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I am not objecting to that ... as long as we are willng to take the consequences of it. Like, to follow up your example, every area below an altitude of a hundred meters being flooded. If that is OK with us, why worry about the climate?
Or, the artic and antarctic ice melting (well, this is related to the ocean level), with whatever effect that will have on the average temperature on Earth, possibly killing off major parts (or all!) of humanity. If that is OK with us, why worry about the climate?
Sure: We have got air condition systems, so global heating won't bother us. Our electricity bill may go up somewhat, but we can affort it.
This intolerance on other opinions is a hugh problem. Only open minded discussion leads to better solutions. I am afraid about upcoming dark ages, because I lived in socialism and know its consequences.
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Greetings from Germany
I seemed to have screwed up BOTH Win7 VMs, so I decided to start over.
On my dekstop, I was smart enough to have made a snapshot of the VM aftr getting the VM working with the display, USB3 and networking, before installing any dev tools. This allowed me to delete the snapshot and create a new one, and only have to install the dev tools again.
The loaptop was a different story, and I had to delete the entire vm and start from scratch. I'm finally at the point that I can start installing dev tools again.
What a crappy kind of weekend...
".45 ACP - because shooting twice is just silly" - JSOP, 2010 ----- You can never have too much ammo - unless you're swimming, or on fire. - JSOP, 2010 ----- When you pry the gun from my cold dead hands, be careful - the barrel will be very hot. - JSOP, 2013
First one is base OS with basic utils and settings the way I like, then take a snapshot
clone that (after snapshot) and add dev utils, database tools, libs (but not the databases), snap shot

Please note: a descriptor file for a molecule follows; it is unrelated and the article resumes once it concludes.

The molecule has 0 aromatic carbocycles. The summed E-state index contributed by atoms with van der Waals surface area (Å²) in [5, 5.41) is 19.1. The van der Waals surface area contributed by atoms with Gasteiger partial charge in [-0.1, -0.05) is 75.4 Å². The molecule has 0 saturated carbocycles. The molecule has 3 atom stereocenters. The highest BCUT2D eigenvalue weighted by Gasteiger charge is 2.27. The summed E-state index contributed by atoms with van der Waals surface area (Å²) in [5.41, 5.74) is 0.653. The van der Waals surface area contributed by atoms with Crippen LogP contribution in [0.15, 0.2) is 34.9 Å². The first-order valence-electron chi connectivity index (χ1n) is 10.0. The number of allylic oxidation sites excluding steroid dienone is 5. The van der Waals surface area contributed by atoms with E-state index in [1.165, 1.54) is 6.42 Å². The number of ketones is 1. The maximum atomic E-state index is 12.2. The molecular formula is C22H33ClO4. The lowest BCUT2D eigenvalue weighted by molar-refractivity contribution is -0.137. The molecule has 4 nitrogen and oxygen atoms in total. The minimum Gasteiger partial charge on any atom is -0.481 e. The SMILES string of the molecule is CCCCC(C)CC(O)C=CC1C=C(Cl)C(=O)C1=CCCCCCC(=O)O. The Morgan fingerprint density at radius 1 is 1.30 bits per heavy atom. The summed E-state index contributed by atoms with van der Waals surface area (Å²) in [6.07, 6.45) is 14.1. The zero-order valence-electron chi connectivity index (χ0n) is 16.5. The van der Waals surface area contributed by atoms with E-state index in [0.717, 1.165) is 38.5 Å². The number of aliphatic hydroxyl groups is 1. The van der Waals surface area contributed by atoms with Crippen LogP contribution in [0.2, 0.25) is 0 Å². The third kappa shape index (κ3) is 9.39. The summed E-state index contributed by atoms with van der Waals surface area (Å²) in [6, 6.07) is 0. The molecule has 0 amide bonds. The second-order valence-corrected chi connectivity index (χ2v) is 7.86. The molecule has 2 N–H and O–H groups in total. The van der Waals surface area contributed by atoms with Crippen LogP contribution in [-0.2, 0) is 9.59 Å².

clone that, install & pref-set visual studio, snapshot
clone that, snapshot, add local databases, snapshot, do work, occasional snapshots (so backup only needs the last snapshot file)
the last [pre-clone] snapshot on each machine, (particularly the first one), provides for testing on a fully clean settings (untainted by something quick-modded during dev/app install and not recorded in the installer script/notes, i.e. reg setting/dll often overlooked) and fully clean/restore it after for the next time.
... if say added some garbage extension/setting to vs, can snap back to the clean vs
... if say database upgrades, can test the upgrade. if wanted few months later roll back snaps/clones and re-build "new machines" using it as the base version.
lately moving from vs17 to 19: cloned pre-vs and installed/pref set 19 - fully clean, no 17 baggage issues
(and just in case of problems kept the vs17 ones around till I was sure I could ditch them.)
think like those guys like linus on youtube when they test soft/hardware: they have a store room of different machines to pick from - some clean/re-cleaned, some [part] modded, some old, some different o/s....)
I was trying a little piece of Python code. Got a bit surprised with the "positional"-indentation requirements in code. Just like how it used to be in older programming languages like Cobol. (I'm not sure if any other recent programming languages enforce these)
If x is a:
do //indented & works
is different from
if x is a:
do //Non-indented & throws error
It's funny, and doesn't this sound rudimentary and a bit annoying?
Python's version is worse: you don't need to declare the variable using "var", or "Dim", or anything - just pick a name and assign a value. So if you misspell it ... that's a new variable.
Just like FORTRAN was back in the day (1977). And that caused a probe to miss the planet Venus completely, so what it does in a banking app, or a Boeing 737 Max is not something you want to think about too hard, really.
Strongly typed variables should be mandatory in all languages used in the 21st century!
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Bad command or file name. Bad, bad command! Sit! Stay! Staaaay...
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I agree, but you can still do quite a bit of damage with var.
In what language?
In C# it's still a typed variable, so it's exactly the same thing as explicitly using the type name except instead of the type name you use var. So no damage there, except to readability.